Three of the questions for the moderated panel focused on immigration reform, an issue of concern for the League of Women Voters that Greensboro City Council doesn't actually have any direct role in creating. The questions hit on Secure Communities, comprehensive immigration reform with a pathway to citizenship and in-state tuition for undocumented youth, and the candidates appeared unprepared and puzzled for the line of questioning. No questions directly addressed several of the key issues council has dealt with in the last two years since Perkins was elected mayor — the curfew, performing arts center, noise ordinance, tree ordinance, incentives, etc. — but candidates worked the issues into their responses.
Candidates were also asked about public education and healthcare — two other issues that would be better suited for the Guilford County Commissioners given council's lack of governance on the topics, but the three candidates attempted to answer them anyway, often suggesting more partnership or communication between government bodies. Hartzman went a step further, suggesting the creation of a charter school in east Greensboro specifically for children of single-parent homes.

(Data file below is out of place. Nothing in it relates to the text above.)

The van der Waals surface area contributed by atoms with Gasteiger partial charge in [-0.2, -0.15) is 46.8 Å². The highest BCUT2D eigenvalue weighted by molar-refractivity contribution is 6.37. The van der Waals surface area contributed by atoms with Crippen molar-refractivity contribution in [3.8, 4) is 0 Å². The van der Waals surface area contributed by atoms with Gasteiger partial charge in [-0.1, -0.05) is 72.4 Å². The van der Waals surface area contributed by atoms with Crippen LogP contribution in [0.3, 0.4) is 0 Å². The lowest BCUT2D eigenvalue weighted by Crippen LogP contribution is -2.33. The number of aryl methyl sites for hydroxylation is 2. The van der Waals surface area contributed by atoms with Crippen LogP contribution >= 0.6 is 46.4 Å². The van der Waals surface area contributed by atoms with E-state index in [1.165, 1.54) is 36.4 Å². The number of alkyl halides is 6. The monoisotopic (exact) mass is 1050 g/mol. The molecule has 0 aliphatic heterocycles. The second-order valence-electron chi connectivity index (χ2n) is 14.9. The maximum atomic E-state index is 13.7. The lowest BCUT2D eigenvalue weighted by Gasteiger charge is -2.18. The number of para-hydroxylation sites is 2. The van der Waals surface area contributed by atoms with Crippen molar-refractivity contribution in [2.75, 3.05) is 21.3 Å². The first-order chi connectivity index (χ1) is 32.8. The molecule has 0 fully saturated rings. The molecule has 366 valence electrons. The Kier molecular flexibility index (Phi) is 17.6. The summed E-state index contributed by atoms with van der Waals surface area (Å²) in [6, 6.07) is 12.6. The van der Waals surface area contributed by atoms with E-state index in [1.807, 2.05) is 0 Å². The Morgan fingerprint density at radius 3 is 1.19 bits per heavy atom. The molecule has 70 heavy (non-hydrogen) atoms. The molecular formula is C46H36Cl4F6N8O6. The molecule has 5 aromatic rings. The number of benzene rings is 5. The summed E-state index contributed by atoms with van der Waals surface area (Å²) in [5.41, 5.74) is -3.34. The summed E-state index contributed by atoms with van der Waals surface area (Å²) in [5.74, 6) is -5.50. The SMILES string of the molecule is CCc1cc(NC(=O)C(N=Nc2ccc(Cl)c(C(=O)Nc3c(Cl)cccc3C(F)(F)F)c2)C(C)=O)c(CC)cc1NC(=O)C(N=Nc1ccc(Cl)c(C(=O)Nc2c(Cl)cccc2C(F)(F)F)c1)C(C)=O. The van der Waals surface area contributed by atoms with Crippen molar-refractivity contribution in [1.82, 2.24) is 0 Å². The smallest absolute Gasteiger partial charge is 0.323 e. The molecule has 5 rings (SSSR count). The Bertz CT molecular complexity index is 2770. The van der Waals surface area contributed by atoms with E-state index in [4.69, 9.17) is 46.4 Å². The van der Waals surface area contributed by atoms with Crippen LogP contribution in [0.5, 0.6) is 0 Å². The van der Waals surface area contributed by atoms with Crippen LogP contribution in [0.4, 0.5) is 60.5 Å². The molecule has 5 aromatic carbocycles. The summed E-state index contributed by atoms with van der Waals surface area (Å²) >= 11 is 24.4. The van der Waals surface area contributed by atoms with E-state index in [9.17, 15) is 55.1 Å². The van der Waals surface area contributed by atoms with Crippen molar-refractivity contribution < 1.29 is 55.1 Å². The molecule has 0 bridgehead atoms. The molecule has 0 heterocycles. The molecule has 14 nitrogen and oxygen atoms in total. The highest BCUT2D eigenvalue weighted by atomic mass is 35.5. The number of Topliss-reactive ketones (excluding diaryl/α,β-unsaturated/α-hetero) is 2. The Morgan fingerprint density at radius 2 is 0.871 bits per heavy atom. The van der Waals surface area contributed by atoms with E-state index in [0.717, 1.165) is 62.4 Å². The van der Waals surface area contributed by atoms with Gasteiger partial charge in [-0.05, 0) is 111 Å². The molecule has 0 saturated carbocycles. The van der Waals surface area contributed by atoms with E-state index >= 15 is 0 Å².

|Hartzman pacing (barefoot) in front of the panel.|
YES! Weekly will have complete coverage of the forum and the three mayoral candidates in next week's Sept. 25 issue after sitting down with each of the candidates to discuss their platforms and why they're running in greater detail.
Can't wait a week? Read our basic candidate profile information on the trio, or tune in to tonight's city council meeting starting at 5:30 p.m., where it's fair to guess that they may butt heads over the curfew, the performing arts center, the High Point Road Streetscape Project and the noise ordinance.
The three contenders will go head-to-head in the Oct. 8 city council primary election. The candidate who receives the lowest number of votes will be eliminated, and the other two will move on to the general election.